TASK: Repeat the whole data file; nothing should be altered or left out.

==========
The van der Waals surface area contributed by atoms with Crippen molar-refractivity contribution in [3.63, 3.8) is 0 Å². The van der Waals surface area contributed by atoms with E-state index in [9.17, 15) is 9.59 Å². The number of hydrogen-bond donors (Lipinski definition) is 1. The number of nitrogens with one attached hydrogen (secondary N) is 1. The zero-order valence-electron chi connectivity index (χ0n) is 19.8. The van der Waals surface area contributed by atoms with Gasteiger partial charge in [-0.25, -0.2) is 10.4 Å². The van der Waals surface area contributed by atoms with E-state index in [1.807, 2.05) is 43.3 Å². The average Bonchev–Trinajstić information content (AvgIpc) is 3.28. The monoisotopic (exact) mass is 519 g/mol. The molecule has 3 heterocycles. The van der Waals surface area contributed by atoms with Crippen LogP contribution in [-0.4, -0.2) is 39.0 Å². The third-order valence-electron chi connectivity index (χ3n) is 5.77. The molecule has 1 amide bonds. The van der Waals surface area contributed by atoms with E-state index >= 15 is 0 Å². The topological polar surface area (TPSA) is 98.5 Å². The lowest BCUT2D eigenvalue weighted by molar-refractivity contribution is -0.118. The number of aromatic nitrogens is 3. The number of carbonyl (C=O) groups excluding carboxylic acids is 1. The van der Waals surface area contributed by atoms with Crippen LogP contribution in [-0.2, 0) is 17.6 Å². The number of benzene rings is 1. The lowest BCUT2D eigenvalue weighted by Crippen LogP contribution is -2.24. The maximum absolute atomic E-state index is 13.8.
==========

The van der Waals surface area contributed by atoms with Crippen molar-refractivity contribution in [3.63, 3.8) is 0 Å². The van der Waals surface area contributed by atoms with E-state index in [9.17, 15) is 9.59 Å². The number of hydrogen-bond donors (Lipinski definition) is 1. The number of nitrogens with one attached hydrogen (secondary N) is 1. The zero-order valence-electron chi connectivity index (χ0n) is 19.8. The van der Waals surface area contributed by atoms with Gasteiger partial charge in [-0.25, -0.2) is 10.4 Å². The van der Waals surface area contributed by atoms with E-state index in [1.807, 2.05) is 43.3 Å². The average Bonchev–Trinajstić information content (AvgIpc) is 3.28. The monoisotopic (exact) mass is 519 g/mol. The molecule has 3 heterocycles. The van der Waals surface area contributed by atoms with Crippen LogP contribution in [-0.4, -0.2) is 39.0 Å². The third-order valence-electron chi connectivity index (χ3n) is 5.77. The molecule has 1 amide bonds. The van der Waals surface area contributed by atoms with E-state index >= 15 is 0 Å². The topological polar surface area (TPSA) is 98.5 Å². The lowest BCUT2D eigenvalue weighted by molar-refractivity contribution is -0.118. The number of aromatic nitrogens is 3. The number of carbonyl (C=O) groups excluding carboxylic acids is 1. The van der Waals surface area contributed by atoms with Crippen LogP contribution in [-0.2, 0) is 17.6 Å². The number of benzene rings is 1. The lowest BCUT2D eigenvalue weighted by Crippen LogP contribution is -2.24. The maximum absolute atomic E-state index is 13.8.